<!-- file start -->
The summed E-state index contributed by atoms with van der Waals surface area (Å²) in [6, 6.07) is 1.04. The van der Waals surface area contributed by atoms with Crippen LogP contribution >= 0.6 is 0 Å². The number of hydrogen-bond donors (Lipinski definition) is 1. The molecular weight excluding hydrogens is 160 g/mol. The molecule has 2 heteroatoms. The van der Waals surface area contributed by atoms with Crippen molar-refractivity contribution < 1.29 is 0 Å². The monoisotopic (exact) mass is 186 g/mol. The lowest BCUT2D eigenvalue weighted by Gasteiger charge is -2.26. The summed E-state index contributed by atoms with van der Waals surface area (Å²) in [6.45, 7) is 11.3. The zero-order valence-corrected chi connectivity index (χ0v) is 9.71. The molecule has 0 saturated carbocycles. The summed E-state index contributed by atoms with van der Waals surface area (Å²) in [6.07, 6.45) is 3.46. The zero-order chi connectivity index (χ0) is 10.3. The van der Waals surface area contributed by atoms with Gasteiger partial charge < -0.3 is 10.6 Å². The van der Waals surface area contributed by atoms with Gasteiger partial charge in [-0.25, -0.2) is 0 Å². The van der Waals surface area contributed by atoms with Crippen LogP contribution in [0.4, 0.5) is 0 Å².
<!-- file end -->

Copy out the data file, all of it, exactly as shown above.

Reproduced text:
The summed E-state index contributed by atoms with van der Waals surface area (Å²) in [6, 6.07) is 1.04. The van der Waals surface area contributed by atoms with Crippen LogP contribution >= 0.6 is 0 Å². The number of hydrogen-bond donors (Lipinski definition) is 1. The molecular weight excluding hydrogens is 160 g/mol. The molecule has 2 heteroatoms. The van der Waals surface area contributed by atoms with Crippen molar-refractivity contribution < 1.29 is 0 Å². The monoisotopic (exact) mass is 186 g/mol. The lowest BCUT2D eigenvalue weighted by Gasteiger charge is -2.26. The summed E-state index contributed by atoms with van der Waals surface area (Å²) in [6.45, 7) is 11.3. The zero-order valence-corrected chi connectivity index (χ0v) is 9.71. The molecule has 0 saturated carbocycles. The summed E-state index contributed by atoms with van der Waals surface area (Å²) in [6.07, 6.45) is 3.46. The zero-order chi connectivity index (χ0) is 10.3. The van der Waals surface area contributed by atoms with Gasteiger partial charge < -0.3 is 10.6 Å². The van der Waals surface area contributed by atoms with Gasteiger partial charge in [-0.25, -0.2) is 0 Å². The van der Waals surface area contributed by atoms with Crippen LogP contribution in [0.4, 0.5) is 0 Å².